IDF to abandon its last British Army heritage

#21
Bloody hell , All that time getting it to sit just right , not to mention having to walk 90k carrying one of the guys on a stretcher to
get out red beret .
It looks nice and bonds you with the unit having different colours , much nicer than the yanks with a black beret for everyone
 
#23
AndyPipkin said:
Just out of interest, when and why did the IDF ditch the Galil in favour of M4's?
Too heavy and not as accurate.

Only helmets are worn in high threat situations, baseball hats would not allow the troops to fire any more effectively.

These baseball hats are a bad idea, they take away from the achievement of earning your headress which is a big deal in the IDF combat arms.
 
#25
gingwarr said:
Arik said:
crabby said:
I can never remember seeing an iron in the army.
I need to go for a lie down in a dark room after reading that.

Mora, do you mind expnding on what the Nachal (kibbutz fighters) are? PM me if it's waaaay off topic.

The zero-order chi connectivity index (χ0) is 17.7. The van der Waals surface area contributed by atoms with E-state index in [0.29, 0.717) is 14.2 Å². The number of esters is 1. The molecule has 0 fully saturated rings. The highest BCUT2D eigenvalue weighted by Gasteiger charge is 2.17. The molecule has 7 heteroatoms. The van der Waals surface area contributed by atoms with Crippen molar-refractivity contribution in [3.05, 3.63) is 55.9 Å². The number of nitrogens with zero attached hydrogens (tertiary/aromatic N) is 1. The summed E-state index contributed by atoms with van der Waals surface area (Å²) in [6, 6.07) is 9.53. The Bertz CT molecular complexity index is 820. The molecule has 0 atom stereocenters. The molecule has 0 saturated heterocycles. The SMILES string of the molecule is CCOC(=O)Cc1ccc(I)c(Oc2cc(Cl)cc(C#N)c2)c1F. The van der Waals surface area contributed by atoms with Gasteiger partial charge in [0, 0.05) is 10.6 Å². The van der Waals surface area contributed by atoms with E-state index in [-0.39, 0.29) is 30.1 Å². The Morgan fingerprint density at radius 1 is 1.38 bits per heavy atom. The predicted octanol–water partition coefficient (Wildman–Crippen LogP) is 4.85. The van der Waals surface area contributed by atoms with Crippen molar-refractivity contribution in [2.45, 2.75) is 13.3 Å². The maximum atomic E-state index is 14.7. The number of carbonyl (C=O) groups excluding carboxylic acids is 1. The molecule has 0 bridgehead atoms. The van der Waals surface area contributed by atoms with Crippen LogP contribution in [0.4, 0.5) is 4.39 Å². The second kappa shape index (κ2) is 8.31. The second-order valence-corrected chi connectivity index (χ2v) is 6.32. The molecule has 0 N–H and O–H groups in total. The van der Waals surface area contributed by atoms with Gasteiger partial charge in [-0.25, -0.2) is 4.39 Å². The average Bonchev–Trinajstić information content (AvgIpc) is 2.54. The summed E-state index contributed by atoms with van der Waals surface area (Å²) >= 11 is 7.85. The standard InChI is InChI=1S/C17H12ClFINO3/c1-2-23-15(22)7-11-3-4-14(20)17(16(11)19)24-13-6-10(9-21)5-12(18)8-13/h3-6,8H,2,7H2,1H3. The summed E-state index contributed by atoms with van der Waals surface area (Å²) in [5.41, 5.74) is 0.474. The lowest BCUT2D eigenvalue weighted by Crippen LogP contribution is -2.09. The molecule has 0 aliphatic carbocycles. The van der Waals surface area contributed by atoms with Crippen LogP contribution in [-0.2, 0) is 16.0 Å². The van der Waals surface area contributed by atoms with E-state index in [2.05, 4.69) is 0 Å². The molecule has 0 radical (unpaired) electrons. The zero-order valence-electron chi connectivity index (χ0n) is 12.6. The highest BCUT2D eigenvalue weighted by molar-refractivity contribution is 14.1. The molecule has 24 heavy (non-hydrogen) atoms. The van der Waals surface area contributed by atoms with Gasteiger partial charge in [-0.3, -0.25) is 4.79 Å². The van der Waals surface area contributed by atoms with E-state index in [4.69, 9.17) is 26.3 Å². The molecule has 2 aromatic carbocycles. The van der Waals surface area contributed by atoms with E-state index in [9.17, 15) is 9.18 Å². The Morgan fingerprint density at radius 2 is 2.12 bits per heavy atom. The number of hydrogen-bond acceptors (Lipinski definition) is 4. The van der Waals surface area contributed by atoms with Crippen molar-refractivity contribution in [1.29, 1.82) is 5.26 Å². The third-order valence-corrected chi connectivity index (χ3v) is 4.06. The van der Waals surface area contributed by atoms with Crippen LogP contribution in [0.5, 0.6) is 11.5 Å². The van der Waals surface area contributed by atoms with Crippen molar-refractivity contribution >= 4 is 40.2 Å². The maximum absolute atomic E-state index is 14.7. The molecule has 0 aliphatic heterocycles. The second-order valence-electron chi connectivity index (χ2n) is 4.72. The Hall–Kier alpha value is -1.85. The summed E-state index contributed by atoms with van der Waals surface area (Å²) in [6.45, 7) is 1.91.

LOL re iron, amazing but so true, no bed blocks either because in field units you only use sleeping bags etc. Formal discipline is not like the British army, your average WO would have a heart attack if put on a unit exchange!!

Nahal means Noar Chalutzi Lochem or Fighting Pioneering Youth. This unit has changed since it's inception but the original idea was to form units of inductees from the same youth & political movements who would serve for slightly longer but would have split service between army and kibbutz placement. They would form new or reinforce young Kibbutzim etc in desolate or security risk areas like the Negev etc.